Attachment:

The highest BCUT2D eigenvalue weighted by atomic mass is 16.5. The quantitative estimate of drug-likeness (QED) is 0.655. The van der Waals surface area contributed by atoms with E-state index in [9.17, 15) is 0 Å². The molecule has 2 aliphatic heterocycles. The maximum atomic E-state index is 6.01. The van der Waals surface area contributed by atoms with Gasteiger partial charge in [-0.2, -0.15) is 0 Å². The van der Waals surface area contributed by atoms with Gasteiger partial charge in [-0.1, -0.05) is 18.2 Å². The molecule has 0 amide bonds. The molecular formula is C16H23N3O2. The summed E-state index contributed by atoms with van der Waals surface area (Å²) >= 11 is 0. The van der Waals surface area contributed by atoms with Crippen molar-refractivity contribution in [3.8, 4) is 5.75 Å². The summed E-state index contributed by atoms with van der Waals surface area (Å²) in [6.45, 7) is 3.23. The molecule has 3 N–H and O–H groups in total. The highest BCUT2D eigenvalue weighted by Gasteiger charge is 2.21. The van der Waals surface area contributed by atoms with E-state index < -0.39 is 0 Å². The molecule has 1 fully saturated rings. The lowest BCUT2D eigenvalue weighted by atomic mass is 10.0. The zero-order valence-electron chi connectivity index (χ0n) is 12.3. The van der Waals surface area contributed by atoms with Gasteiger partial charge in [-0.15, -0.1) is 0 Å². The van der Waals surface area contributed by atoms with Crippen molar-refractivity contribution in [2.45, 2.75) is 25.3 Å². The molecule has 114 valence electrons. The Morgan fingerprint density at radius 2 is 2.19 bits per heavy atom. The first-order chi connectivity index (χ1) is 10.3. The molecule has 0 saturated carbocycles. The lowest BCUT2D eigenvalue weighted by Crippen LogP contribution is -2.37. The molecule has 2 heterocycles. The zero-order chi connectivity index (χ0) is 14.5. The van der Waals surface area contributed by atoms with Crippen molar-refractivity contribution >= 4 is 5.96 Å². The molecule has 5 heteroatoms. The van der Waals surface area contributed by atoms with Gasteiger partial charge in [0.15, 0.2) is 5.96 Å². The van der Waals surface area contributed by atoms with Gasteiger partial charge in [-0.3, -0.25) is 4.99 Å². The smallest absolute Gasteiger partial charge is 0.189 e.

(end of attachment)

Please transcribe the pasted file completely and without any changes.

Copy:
The highest BCUT2D eigenvalue weighted by atomic mass is 16.5. The quantitative estimate of drug-likeness (QED) is 0.655. The van der Waals surface area contributed by atoms with E-state index in [9.17, 15) is 0 Å². The molecule has 2 aliphatic heterocycles. The maximum atomic E-state index is 6.01. The van der Waals surface area contributed by atoms with Gasteiger partial charge in [-0.2, -0.15) is 0 Å². The van der Waals surface area contributed by atoms with Gasteiger partial charge in [-0.1, -0.05) is 18.2 Å². The molecule has 0 amide bonds. The molecular formula is C16H23N3O2. The summed E-state index contributed by atoms with van der Waals surface area (Å²) >= 11 is 0. The van der Waals surface area contributed by atoms with Crippen molar-refractivity contribution in [3.8, 4) is 5.75 Å². The summed E-state index contributed by atoms with van der Waals surface area (Å²) in [6.45, 7) is 3.23. The molecule has 3 N–H and O–H groups in total. The highest BCUT2D eigenvalue weighted by Gasteiger charge is 2.21. The van der Waals surface area contributed by atoms with E-state index < -0.39 is 0 Å². The molecule has 1 fully saturated rings. The lowest BCUT2D eigenvalue weighted by atomic mass is 10.0. The zero-order valence-electron chi connectivity index (χ0n) is 12.3. The van der Waals surface area contributed by atoms with Gasteiger partial charge in [-0.15, -0.1) is 0 Å². The van der Waals surface area contributed by atoms with Crippen molar-refractivity contribution in [2.45, 2.75) is 25.3 Å². The molecule has 114 valence electrons. The Morgan fingerprint density at radius 2 is 2.19 bits per heavy atom. The first-order chi connectivity index (χ1) is 10.3. The molecule has 0 saturated carbocycles. The lowest BCUT2D eigenvalue weighted by Crippen LogP contribution is -2.37. The molecule has 2 heterocycles. The zero-order chi connectivity index (χ0) is 14.5. The van der Waals surface area contributed by atoms with Crippen molar-refractivity contribution >= 4 is 5.96 Å². The molecule has 5 heteroatoms. The van der Waals surface area contributed by atoms with Gasteiger partial charge in [0.15, 0.2) is 5.96 Å². The van der Waals surface area contributed by atoms with Gasteiger partial charge in [-0.3, -0.25) is 4.99 Å². The smallest absolute Gasteiger partial charge is 0.189 e.